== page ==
During the construction and operational phases of the Mittelplate, no significant influences on the Wadden Sea were discovered in either geomorphology investigations or pollution measurements. The only detectable effects on the geomorphology of the Mittelplate region resulted from the removal of sediment in the construction phase and the hydraulic flushing undertaken to dredge the port approaches in the following years. Compared to the natural changes in geomorphology, however, these changes are of little significance. From the examination of sediment for harmful substances, no evidence could be found for any pollution of the area under investigation.
Benthic organisms remain undisturbed
Organisms living on the seabed (benthos) in the immediate vicinity of the drilling island were examined in order to trace any possible influence arising from the activities there. The spatial distribution of the species and population density on the Mittelplate shows a close correlation with the natural conditions such as sediment particle size, the effect of current and the consequences of weather. There were no indications of any sustained effect on the benthos population resulting from the oil production island.
Bio-monitoring with the aid of common mussels
Bio-monitoring was carried out on common mussels between 1989 and 1995. This was used to check whether any pollutants from the Mittelplate get into the North Sea and accumulate in the mussels. The common mussels were placed in cages at a monitoring position in the vicinity of the island's wastewater discharge point, as well as at a reference position in the Wadden Sea.
No greater pollutant accumulation was detected at the monitoring position than at the reference position for any of the parameters investigated. There was thus no detectable pollution of the common mussels by the Mittelplate island, and hence nor of the North Sea.
Mittelplate has no effects on fish fauna
Further studies looked into the seasonal and spatial distribution of fish fauna in the vicinity of the Mittelplate, as well as the pattern of commercial fishing.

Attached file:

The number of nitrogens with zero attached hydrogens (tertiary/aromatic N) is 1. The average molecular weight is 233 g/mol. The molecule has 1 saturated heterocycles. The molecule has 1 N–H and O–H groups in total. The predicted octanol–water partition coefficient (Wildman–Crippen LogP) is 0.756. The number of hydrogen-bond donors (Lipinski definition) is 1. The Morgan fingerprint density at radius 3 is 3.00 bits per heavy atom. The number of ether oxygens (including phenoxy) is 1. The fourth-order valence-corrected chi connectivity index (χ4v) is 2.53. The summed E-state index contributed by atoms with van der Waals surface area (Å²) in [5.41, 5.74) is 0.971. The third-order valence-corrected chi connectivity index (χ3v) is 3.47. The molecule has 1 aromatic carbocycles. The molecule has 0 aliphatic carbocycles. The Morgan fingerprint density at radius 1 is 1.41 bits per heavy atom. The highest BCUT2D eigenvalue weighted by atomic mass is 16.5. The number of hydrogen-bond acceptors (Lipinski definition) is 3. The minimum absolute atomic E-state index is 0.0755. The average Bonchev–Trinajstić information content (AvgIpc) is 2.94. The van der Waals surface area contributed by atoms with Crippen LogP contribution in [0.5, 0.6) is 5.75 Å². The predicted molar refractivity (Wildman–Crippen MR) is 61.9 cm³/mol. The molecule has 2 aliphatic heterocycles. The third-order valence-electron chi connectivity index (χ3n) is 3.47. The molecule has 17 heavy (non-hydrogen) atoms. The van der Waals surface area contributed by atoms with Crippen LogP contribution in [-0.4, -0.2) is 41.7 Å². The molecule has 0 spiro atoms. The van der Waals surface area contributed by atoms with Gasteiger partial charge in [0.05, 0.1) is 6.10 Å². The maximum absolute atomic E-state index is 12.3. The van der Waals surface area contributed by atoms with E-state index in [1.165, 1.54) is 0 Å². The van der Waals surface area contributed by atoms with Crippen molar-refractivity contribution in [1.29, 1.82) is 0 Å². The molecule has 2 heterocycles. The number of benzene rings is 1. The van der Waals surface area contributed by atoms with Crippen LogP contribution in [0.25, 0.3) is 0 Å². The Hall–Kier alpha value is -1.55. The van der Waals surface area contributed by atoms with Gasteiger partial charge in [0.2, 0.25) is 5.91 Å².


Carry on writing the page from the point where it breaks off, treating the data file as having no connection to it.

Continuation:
A total of 32 species were found, meaning that the variety of species is no different from that of other tidal mudflats in Schleswig-Holstein. There are a lot of plaice on the Mittelplate, using the Wadden Sea as a nursery area, and they are among the most important commercial fish species in the North Sea. However, the main catch in the inshore fishing industry is the North Sea shrimp. There were no perceptible reductions in yield for the shrimp fishery or other effects from the operation of the Mittelplate drilling island on the fish fauna, such as changes in stock levels or a shift in the composition of species.
Birds get used to the production facility as a permanent fixture
The spatial and seasonal distributions of migrant birds around the island have been investigated since the start of production in 1987 and the possible effects of oil production on the avian fauna have been described.
Bird counts prove that for some species of birds the conditions for an area “of international significance” are fulfilled for the wider area around the drilling and production facility. In the immediate vicinity of the Mittelplate itself the density of feeding birds is rather low. This can be attributed to the relatively low availability of edible material in the sandflat region, in comparison to tidal mudlflats. The distance that the birds maintain between themselves and the island seems to be continuously reducing. This shows that they are getting used to the permanent fixture. The impact on the birds of the drilling and production facility and the associated marine traffic is only slight and confined to a small area.
The results of the studies, which are still ongoing, prove that with the exception of the construction of the island there have been no lasting modifications to the pattern of natural changes on the tidal flats.